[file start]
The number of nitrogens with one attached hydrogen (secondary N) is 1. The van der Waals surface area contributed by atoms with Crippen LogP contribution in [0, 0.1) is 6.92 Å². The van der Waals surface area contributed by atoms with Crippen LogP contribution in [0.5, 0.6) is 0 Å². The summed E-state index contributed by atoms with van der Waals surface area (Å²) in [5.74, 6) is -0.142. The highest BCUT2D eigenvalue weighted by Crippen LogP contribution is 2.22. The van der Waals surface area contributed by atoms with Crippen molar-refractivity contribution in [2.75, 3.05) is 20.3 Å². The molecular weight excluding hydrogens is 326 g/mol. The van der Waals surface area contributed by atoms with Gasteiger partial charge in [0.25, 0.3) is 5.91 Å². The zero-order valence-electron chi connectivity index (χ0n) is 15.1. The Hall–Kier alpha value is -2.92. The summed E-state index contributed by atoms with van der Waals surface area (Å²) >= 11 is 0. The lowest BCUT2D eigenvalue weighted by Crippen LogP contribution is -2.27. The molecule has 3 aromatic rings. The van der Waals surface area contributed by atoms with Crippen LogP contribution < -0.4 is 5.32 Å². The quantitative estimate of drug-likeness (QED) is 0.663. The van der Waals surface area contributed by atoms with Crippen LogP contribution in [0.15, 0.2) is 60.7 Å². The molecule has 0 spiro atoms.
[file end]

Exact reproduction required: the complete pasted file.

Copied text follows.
The number of nitrogens with one attached hydrogen (secondary N) is 1. The van der Waals surface area contributed by atoms with Crippen LogP contribution in [0, 0.1) is 6.92 Å². The van der Waals surface area contributed by atoms with Crippen LogP contribution in [0.5, 0.6) is 0 Å². The summed E-state index contributed by atoms with van der Waals surface area (Å²) in [5.74, 6) is -0.142. The highest BCUT2D eigenvalue weighted by Crippen LogP contribution is 2.22. The van der Waals surface area contributed by atoms with Crippen molar-refractivity contribution in [2.75, 3.05) is 20.3 Å². The molecular weight excluding hydrogens is 326 g/mol. The van der Waals surface area contributed by atoms with Gasteiger partial charge in [0.25, 0.3) is 5.91 Å². The zero-order valence-electron chi connectivity index (χ0n) is 15.1. The Hall–Kier alpha value is -2.92. The summed E-state index contributed by atoms with van der Waals surface area (Å²) >= 11 is 0. The lowest BCUT2D eigenvalue weighted by Crippen LogP contribution is -2.27. The molecule has 3 aromatic rings. The van der Waals surface area contributed by atoms with Crippen LogP contribution < -0.4 is 5.32 Å². The quantitative estimate of drug-likeness (QED) is 0.663. The van der Waals surface area contributed by atoms with Crippen LogP contribution in [0.15, 0.2) is 60.7 Å². The molecule has 0 spiro atoms.